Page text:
For companies still struggling to get their arms around financial compliance, especially with respect to internal control over financial reporting, technology may provide the answer.
That’s the view of the latest research paper by Financial Executives Research Foundation, which summarizes interviews with internal auditors, public accountants, and software providers. The paper profiles examples where increased used of data analytics and continuous monitoring have helped companies build control environments that are both effective and efficient.
“Advances in technology, specifically the use of automated analytics, provide opportunities to improve the approach to internal control monitoring and audit verification,” says the paper, titled Data Analytics and Financial Compliance: How Technology is Changing Audit and Business Systems. Audit firms increasingly are using technology, in some cases replacing traditional audit sampling with automated reviews of entire populations of data or transactions.
Automated monitoring also is growing, the paper says, with technology built into company operating structures and core internal control systems to not only improve controls, but improve business processes as well. That makes the assurance not only more meaningful, but also helps justify the cost.
“Technology can be used to analyze the populations and identify potential exceptions, anomalies and outliers rather than just those found within a sample,” the paper says. The paper approaches the topic from four separate angles -- understanding the software solutions that are available, how analytics are used by both external auditors and internal auditors, and what the future might hold in terms of how analytics could be used in the audit. Contributors to the report include internal auditors, external auditors, vendors, and the American Institute of Certified Public Accountants.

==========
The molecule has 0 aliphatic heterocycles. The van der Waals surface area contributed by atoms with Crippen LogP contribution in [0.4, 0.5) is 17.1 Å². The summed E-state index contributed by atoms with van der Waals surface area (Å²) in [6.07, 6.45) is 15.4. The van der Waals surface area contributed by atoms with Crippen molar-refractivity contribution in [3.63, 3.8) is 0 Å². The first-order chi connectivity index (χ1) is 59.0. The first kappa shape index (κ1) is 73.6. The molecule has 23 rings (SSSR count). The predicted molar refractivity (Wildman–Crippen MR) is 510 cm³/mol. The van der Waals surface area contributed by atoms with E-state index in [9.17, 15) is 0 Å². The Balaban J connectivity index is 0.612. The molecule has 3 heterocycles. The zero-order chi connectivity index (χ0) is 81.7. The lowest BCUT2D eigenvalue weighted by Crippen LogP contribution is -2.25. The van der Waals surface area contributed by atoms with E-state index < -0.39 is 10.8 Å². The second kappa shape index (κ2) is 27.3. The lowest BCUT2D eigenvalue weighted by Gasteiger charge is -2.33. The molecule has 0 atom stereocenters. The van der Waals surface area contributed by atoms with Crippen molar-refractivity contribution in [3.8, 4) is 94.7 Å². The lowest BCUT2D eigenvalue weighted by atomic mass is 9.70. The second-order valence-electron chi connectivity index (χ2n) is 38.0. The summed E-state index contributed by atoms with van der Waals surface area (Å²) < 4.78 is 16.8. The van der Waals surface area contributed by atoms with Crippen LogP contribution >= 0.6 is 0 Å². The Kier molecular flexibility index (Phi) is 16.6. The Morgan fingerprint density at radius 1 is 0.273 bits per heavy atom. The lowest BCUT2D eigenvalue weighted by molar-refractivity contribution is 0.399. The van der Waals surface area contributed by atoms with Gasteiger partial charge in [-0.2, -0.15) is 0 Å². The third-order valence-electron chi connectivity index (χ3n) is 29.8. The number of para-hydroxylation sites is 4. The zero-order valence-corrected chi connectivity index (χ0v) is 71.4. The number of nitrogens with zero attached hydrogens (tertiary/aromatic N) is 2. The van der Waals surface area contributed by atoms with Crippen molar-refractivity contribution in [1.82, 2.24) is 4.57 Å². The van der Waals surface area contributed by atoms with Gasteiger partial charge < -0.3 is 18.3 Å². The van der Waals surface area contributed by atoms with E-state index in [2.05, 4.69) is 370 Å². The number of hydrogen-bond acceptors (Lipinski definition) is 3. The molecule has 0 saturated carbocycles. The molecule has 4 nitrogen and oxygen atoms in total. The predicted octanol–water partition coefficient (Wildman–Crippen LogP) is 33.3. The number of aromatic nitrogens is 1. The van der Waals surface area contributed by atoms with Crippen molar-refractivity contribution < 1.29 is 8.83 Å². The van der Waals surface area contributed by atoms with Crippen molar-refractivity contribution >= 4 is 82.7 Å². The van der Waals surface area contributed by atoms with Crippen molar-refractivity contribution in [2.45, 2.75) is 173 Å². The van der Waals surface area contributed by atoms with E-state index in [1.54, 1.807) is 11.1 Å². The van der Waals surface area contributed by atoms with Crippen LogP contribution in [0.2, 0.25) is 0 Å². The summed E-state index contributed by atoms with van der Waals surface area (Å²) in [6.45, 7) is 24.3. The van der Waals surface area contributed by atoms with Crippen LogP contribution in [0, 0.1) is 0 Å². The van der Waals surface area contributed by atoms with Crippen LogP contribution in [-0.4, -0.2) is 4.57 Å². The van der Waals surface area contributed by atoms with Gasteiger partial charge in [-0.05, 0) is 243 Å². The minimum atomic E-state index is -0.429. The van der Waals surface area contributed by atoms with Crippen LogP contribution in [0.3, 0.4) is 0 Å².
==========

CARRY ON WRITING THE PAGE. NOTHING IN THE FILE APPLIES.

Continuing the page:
One of the challenges for the profession as it increases its use of analytics is staffing and training, FERF says. The accounting and auditing profession is already wrestling a shortage of talent, and the use of analytics requires new insights in terms of understanding the data and following up on the questions it might raise. “The analytics output is not the end of the story,” the paper says. “The individual consuming these insights needs to respond to them.”
FERF also raises policy implications to consider. “An important question for the regulators and the audit profession is how this might affect the auditor’s opinion,” the paper says. “Auditing standards and processes, many written before today’s technologies were invented, will have to evolve.”